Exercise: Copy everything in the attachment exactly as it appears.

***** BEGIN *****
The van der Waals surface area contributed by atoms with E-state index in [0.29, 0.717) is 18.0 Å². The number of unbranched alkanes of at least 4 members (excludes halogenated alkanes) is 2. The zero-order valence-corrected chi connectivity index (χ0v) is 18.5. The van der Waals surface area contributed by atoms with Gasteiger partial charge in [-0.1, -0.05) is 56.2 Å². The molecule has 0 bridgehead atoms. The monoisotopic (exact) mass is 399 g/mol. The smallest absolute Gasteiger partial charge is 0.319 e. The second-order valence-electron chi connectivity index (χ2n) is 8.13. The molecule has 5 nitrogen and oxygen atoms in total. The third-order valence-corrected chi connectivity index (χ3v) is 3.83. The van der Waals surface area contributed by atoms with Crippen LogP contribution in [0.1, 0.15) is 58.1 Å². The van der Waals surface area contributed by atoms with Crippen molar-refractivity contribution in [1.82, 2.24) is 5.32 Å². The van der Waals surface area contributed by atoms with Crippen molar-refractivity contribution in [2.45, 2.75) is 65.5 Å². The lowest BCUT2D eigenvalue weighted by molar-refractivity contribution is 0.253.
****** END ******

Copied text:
The van der Waals surface area contributed by atoms with E-state index in [0.29, 0.717) is 18.0 Å². The number of unbranched alkanes of at least 4 members (excludes halogenated alkanes) is 2. The zero-order valence-corrected chi connectivity index (χ0v) is 18.5. The van der Waals surface area contributed by atoms with Gasteiger partial charge in [-0.1, -0.05) is 56.2 Å². The molecule has 0 bridgehead atoms. The monoisotopic (exact) mass is 399 g/mol. The smallest absolute Gasteiger partial charge is 0.319 e. The second-order valence-electron chi connectivity index (χ2n) is 8.13. The molecule has 5 nitrogen and oxygen atoms in total. The third-order valence-corrected chi connectivity index (χ3v) is 3.83. The van der Waals surface area contributed by atoms with Crippen LogP contribution in [0.1, 0.15) is 58.1 Å². The van der Waals surface area contributed by atoms with Crippen molar-refractivity contribution in [1.82, 2.24) is 5.32 Å². The van der Waals surface area contributed by atoms with Crippen molar-refractivity contribution in [2.45, 2.75) is 65.5 Å². The lowest BCUT2D eigenvalue weighted by molar-refractivity contribution is 0.253.